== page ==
Table 5. High expectation world (HEW) and low expectation world (LEW) interpretations of the outcomes of the scenario principles (Table 3).

Public intervention - Muskateer Market liberalization - Marketeer
HEW The influence of the WTO on EU policy is limited. Cohesion policies are effective and enhance the vitality of vulnerable rural regions. As a result, the competitiveness of rural regions is increased and this buffers against globalization trends. The competitiveness and comparative advantage of European regions in the world economy is greatly enhanced. The WTO has a strong influence and this further assists European trade within the global market place.
LEW Cohesion policies do not achieve their social and economic goals because the cost of policy implementation is too high. Furthermore, global influences are more strongly felt, with the WTO restricting EU subsidies. Social and economic inequalities arise from inadequate policy support. Further liberalization of existing policy structures proves impossible because of public concerns.
HEW Government is strong and effective leading to the desired levels of public services. Income and regional inequalities are reduced. This leads to a vibrant democracy and caring communities. A ‘lean’ government allows regional governance structures to emerge to support public service provision on a demand basis.
LEW Bureaucracy overwhelms efficient government and stifles innovation. Individuals and regions exploit incoherent policies for their own benefit, resulting in tensions and conflicts between regions. Peripheral and poor regions are disadvantaged and have little political influence, resulting in inadequate service provision. Richer regions dictate to poorer regions.
HEW Policy intervention leads to the convergence of GDP between regions, resulting in a balanced spread of economic functions (demand, supply, and employment) and an expansion of the economic heart of Europe away from the London-Milan axis. Remote and intermediate rural areas are strengthened through the diversification of economic activities. In some rural areas, the primary sector remains an important part of the economy. Agricultural abandonment is reduced and rural population decline is stemmed by the creation of employment opportunities in the secondary and tertiary sectors (e.g. agri-business, services, information and communication technologies [ICT], regional tourism). Market led approaches and low taxation maximize economic benefits and keep prices low. Higher economic growth trickles down to the benefit of society as a whole, including rural regions of Europe. The adjustment to lower production costs in marginal regions increases the competitiveness of agriculture and as a consequence there is very little land abandonment. Regions diversify agricultural and other activities in line with their comparative advantages. Farmers either diversify or specialize their business activities in response to their exposure to the global market place. Tourism in peripheral regions benefits from the greater mobility of richer people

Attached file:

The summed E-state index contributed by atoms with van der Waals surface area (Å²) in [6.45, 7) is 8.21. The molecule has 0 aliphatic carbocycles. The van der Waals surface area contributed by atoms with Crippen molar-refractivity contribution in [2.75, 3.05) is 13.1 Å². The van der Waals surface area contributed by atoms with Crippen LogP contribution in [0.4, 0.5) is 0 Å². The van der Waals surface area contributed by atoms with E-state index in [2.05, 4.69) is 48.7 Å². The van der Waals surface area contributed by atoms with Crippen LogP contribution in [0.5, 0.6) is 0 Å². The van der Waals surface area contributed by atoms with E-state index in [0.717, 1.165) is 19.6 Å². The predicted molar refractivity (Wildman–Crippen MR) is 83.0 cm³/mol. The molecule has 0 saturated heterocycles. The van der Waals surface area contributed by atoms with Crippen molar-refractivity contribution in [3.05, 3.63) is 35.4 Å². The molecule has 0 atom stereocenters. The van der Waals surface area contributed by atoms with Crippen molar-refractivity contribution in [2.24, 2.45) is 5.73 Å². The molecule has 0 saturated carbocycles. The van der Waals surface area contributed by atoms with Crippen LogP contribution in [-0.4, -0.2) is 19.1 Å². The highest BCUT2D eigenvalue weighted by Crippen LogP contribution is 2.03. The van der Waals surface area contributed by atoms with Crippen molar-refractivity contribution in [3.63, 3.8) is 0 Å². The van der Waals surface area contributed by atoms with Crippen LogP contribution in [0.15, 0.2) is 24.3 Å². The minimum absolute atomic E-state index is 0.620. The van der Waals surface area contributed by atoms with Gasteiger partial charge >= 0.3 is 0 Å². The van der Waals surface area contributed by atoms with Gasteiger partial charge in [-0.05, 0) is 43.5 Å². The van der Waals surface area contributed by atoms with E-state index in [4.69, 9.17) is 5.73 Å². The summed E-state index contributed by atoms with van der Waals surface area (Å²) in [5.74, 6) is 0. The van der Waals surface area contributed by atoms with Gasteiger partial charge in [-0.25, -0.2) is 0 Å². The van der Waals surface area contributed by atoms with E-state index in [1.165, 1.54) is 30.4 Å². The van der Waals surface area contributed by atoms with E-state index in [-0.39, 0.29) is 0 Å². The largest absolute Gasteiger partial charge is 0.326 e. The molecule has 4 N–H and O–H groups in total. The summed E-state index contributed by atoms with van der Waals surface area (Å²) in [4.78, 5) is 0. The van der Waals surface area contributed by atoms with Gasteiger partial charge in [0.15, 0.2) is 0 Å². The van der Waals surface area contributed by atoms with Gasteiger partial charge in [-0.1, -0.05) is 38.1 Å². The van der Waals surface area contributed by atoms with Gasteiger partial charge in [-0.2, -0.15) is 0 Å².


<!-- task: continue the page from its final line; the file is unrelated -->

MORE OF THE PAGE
LEW The high cost of intervention and subsidies leads to high taxation, high costs (employment, transport etc.), and high product prices. This leads to a lack of competitiveness in global markets. The European economy lags behind the rest of the world, with economic activities concentrating in urban and peri-urban areas. Rural areas suffer high unemployment and low incomes leading to land abandonment and the stagnation of economic activities. A lack of public investment leads to social and economic inequality between regions and between cities and rural areas. A large fraction of the food demand is met by imports resulting in the relocation of agricultural production to other parts of the world. Consequently, marginal agricultural land is abandoned and rural unemployment is high. Agricultural production intensifies in optimal areas.
HEW Technological development is spread equally across Europe, including rural areas. Many public services are transformed and delivered locally through ICT. The accessibility of rural areas is greatly improved by public investment in infrastructure such as the transport network and ICT. The rate of technological development is high because of the success of private enterprise. Society at large benefits from rapid technology transfer through market mechanisms.